Holocaust Rememberance Day

On Wednesday 12 March we had a different day, focussed on the events of more than 60 years ago.

Jez set the scene by separating some staff and students out into a space that he told us was the size of a railway cattle truck. Political activists, gypsies, people with strange sounding names and others were all sent to the carriage. He said that 100 people would be crammed into the spaces with no food, water or toilet and be taken away to camp.

We were then told Erika’s story. In the story an old lady recounts how she had been rescued and brought up as a child with just a vague understanding that she had been thrown out of a cattle truck by her mother. The pictures Jez showed us were all grey, with no faces visible and only the odd flash of yellow, signifying the Star of David.

After discussing the story and the pictures we split into groups. Jez ran an English workshop where students wrote as if they were the mother or father of Erika. They wrote a brief note to their baby Erika in pencil on a postcard. Then they imagined the letter they would write to their mother when they were 10 or 11 years old.

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Hairy Phil ran an Art workshop where we created an installation by folding 500 squares of white paper into free-standing shapes. At the end of the workshop after folding so many white sheets we folded one yellow one. It was a pleasure and relief to do something different – a bit like working in a factory. Students then covered the art room floor and photographed the very powerful effect.

After break some students went home and others joined us. Two new workshops started up. Chris thought about some of the science involved – evolution and genetics and modern genetic engineering. Some horrible experiments were done on prisoners, especially young twins. We modelled modern genetic engineering and thought about how ethical choices were made.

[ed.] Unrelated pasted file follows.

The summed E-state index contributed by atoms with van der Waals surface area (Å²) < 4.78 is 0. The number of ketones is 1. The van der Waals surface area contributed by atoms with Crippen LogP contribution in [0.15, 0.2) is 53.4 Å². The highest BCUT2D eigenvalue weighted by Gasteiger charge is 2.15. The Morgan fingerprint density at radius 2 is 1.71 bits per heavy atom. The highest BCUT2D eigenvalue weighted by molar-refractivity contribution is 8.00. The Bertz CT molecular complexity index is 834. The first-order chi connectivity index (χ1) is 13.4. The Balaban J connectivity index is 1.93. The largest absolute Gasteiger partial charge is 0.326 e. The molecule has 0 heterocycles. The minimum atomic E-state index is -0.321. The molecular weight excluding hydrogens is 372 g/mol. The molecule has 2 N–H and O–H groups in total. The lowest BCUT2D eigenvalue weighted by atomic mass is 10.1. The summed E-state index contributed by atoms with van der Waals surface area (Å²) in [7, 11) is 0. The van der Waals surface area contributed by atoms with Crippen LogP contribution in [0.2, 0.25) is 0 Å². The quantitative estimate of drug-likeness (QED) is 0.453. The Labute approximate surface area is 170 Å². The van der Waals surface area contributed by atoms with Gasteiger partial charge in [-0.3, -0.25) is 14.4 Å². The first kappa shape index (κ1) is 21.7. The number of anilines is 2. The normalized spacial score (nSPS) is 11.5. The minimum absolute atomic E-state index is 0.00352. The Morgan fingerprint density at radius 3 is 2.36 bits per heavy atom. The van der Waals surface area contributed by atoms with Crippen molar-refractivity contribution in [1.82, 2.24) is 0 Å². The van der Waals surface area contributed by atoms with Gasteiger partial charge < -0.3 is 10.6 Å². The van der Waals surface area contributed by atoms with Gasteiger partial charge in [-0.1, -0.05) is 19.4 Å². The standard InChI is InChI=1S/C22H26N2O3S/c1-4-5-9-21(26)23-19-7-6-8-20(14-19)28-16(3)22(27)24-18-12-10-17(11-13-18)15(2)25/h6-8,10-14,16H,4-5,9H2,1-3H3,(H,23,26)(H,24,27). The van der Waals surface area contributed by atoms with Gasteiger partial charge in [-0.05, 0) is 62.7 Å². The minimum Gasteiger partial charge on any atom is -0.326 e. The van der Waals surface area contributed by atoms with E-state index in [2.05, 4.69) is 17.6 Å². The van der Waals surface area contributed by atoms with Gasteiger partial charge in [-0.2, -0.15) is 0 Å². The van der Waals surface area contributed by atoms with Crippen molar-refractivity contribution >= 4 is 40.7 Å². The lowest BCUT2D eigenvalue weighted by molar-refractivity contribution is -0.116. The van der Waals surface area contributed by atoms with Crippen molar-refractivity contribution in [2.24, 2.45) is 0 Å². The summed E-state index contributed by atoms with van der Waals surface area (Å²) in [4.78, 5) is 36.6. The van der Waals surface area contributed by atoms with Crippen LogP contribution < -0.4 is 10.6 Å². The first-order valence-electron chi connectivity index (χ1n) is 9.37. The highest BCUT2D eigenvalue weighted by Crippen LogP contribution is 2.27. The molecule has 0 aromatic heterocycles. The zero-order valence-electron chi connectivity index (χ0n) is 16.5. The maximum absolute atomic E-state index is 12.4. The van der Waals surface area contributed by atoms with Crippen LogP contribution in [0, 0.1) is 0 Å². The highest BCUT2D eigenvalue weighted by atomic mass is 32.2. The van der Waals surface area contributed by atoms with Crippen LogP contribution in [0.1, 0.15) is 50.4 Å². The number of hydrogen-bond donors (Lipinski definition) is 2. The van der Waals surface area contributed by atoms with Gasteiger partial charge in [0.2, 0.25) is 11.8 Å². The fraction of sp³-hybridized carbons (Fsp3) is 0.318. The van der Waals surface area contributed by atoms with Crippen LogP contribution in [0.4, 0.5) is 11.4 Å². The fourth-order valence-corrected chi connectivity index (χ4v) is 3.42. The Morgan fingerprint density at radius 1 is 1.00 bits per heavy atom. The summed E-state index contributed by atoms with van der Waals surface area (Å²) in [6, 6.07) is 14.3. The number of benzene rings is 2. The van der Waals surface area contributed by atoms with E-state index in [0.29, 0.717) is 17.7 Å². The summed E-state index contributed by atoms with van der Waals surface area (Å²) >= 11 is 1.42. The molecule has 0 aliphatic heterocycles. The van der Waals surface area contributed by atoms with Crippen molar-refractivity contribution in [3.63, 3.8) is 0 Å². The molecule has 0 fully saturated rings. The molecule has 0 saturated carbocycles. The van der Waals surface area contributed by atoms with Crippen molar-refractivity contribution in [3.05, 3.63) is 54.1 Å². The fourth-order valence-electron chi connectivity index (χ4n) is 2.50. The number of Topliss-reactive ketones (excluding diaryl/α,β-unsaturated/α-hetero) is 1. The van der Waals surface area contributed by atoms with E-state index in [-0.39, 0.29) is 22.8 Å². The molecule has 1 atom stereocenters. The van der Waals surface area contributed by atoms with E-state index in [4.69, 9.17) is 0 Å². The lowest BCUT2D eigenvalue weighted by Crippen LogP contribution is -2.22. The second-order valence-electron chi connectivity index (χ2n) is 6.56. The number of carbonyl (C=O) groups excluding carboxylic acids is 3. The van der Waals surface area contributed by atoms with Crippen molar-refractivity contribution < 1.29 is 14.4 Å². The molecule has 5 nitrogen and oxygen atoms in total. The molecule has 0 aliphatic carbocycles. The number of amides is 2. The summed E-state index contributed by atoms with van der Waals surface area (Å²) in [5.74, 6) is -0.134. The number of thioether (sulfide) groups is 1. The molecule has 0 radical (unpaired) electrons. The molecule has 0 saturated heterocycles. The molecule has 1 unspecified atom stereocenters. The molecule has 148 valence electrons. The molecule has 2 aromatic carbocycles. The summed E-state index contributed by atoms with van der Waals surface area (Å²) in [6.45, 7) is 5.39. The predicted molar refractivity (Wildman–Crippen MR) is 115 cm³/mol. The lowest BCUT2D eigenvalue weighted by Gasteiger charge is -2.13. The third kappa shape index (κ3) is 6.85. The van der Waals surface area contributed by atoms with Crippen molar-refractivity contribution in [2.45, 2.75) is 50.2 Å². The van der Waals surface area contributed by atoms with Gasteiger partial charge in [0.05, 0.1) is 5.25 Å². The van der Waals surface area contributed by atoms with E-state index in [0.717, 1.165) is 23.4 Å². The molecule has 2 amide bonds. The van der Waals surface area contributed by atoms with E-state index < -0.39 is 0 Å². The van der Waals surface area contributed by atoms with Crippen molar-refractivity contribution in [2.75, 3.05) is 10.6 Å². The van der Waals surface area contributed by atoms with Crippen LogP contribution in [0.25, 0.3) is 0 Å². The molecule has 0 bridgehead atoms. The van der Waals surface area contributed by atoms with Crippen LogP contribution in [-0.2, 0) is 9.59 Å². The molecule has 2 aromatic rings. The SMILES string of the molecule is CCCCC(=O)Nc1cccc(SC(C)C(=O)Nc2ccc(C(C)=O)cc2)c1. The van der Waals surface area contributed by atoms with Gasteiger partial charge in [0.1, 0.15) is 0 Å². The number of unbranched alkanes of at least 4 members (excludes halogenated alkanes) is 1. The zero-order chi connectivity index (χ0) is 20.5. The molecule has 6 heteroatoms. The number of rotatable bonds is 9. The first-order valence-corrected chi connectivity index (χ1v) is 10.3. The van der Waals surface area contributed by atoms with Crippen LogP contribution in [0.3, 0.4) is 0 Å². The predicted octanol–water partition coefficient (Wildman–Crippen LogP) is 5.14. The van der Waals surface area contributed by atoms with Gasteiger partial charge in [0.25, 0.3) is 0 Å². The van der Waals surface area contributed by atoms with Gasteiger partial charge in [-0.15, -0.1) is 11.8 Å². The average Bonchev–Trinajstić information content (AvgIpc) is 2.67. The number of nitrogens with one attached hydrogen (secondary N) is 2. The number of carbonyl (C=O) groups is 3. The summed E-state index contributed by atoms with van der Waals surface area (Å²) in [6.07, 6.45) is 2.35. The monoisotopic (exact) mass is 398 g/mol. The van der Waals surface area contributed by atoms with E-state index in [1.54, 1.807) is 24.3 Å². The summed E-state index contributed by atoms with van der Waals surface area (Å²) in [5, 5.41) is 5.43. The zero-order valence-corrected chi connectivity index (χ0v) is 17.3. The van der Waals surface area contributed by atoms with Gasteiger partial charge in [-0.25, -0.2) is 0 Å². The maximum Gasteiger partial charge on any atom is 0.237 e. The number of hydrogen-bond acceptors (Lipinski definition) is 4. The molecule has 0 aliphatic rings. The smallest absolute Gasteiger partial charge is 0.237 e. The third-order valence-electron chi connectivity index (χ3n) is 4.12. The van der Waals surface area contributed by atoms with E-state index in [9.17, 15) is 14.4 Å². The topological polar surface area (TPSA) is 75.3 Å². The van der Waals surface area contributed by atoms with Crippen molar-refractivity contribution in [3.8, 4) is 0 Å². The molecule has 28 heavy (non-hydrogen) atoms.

Vicky and Rebecca ran a workshop where they considered what it must have been like as a child in the concentration camp. the discussion focussed on the picutre of a young girl on a cattle transport train. What were the emotions likely to be for the people there? The group then heard first-hand accounts of children who had been in camps. The discussion moved on to current times with immigrants and refugees; how they might feel as they live and work away from home and family.

Shiny Phil and Julia had been working away all morning and layed on a fantastic lunch with lots of Jewish food. A very special thanks to Andrew’s wife for providing a lot of wonderful food for this.

The day helped us all explore some of the horrors, thoughts and feelings that might have been experienced by lots of innocent men, women and children who for no other reason than being different were persecuted and put to death in modern times.

One passage comes to mind:

All that is necessary for the triumph of evil is that good men do nothing.
Written on Sunday, April 19th, 2009 at 10:43 am by Ian. Filed under curriculum, Links for students.

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